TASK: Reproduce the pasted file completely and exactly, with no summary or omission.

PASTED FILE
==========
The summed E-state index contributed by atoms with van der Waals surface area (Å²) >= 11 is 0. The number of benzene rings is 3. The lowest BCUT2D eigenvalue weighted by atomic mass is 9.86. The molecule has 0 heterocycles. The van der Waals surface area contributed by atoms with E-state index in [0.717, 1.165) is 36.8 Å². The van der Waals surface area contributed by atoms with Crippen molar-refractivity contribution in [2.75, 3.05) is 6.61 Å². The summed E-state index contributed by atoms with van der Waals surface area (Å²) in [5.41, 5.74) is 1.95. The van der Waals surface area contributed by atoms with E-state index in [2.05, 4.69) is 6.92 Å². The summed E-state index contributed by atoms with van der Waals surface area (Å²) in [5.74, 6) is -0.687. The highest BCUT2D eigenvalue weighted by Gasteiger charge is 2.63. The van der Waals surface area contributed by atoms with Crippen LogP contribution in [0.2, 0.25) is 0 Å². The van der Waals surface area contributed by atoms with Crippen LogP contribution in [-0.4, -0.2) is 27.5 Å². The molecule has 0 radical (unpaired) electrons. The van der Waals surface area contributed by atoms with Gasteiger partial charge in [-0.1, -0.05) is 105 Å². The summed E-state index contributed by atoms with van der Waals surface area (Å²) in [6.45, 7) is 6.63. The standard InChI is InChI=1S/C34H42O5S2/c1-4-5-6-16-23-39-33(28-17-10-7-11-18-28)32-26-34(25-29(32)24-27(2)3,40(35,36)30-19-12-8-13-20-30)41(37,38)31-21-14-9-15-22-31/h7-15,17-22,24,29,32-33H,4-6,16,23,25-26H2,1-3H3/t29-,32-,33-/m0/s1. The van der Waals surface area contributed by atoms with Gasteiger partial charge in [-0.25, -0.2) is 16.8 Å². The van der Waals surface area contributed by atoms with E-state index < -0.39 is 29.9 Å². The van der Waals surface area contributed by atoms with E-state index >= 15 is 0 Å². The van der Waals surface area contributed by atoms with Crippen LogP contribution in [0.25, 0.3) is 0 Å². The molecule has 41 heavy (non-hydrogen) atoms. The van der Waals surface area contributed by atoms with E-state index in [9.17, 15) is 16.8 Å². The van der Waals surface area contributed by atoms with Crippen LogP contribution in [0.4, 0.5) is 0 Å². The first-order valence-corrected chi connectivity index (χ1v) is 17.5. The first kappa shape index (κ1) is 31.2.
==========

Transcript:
The summed E-state index contributed by atoms with van der Waals surface area (Å²) >= 11 is 0. The number of benzene rings is 3. The lowest BCUT2D eigenvalue weighted by atomic mass is 9.86. The molecule has 0 heterocycles. The van der Waals surface area contributed by atoms with E-state index in [0.717, 1.165) is 36.8 Å². The van der Waals surface area contributed by atoms with Crippen molar-refractivity contribution in [2.75, 3.05) is 6.61 Å². The summed E-state index contributed by atoms with van der Waals surface area (Å²) in [5.41, 5.74) is 1.95. The van der Waals surface area contributed by atoms with E-state index in [2.05, 4.69) is 6.92 Å². The summed E-state index contributed by atoms with van der Waals surface area (Å²) in [5.74, 6) is -0.687. The highest BCUT2D eigenvalue weighted by Gasteiger charge is 2.63. The van der Waals surface area contributed by atoms with Crippen LogP contribution in [0.2, 0.25) is 0 Å². The van der Waals surface area contributed by atoms with Crippen LogP contribution in [-0.4, -0.2) is 27.5 Å². The molecule has 0 radical (unpaired) electrons. The van der Waals surface area contributed by atoms with Gasteiger partial charge in [-0.1, -0.05) is 105 Å². The summed E-state index contributed by atoms with van der Waals surface area (Å²) in [6.45, 7) is 6.63. The standard InChI is InChI=1S/C34H42O5S2/c1-4-5-6-16-23-39-33(28-17-10-7-11-18-28)32-26-34(25-29(32)24-27(2)3,40(35,36)30-19-12-8-13-20-30)41(37,38)31-21-14-9-15-22-31/h7-15,17-22,24,29,32-33H,4-6,16,23,25-26H2,1-3H3/t29-,32-,33-/m0/s1. The van der Waals surface area contributed by atoms with Gasteiger partial charge in [-0.25, -0.2) is 16.8 Å². The van der Waals surface area contributed by atoms with E-state index < -0.39 is 29.9 Å². The van der Waals surface area contributed by atoms with E-state index >= 15 is 0 Å². The van der Waals surface area contributed by atoms with Crippen LogP contribution in [0.25, 0.3) is 0 Å². The molecule has 41 heavy (non-hydrogen) atoms. The van der Waals surface area contributed by atoms with E-state index in [9.17, 15) is 16.8 Å². The van der Waals surface area contributed by atoms with Crippen LogP contribution in [0.4, 0.5) is 0 Å². The first-order valence-corrected chi connectivity index (χ1v) is 17.5. The first kappa shape index (κ1) is 31.2.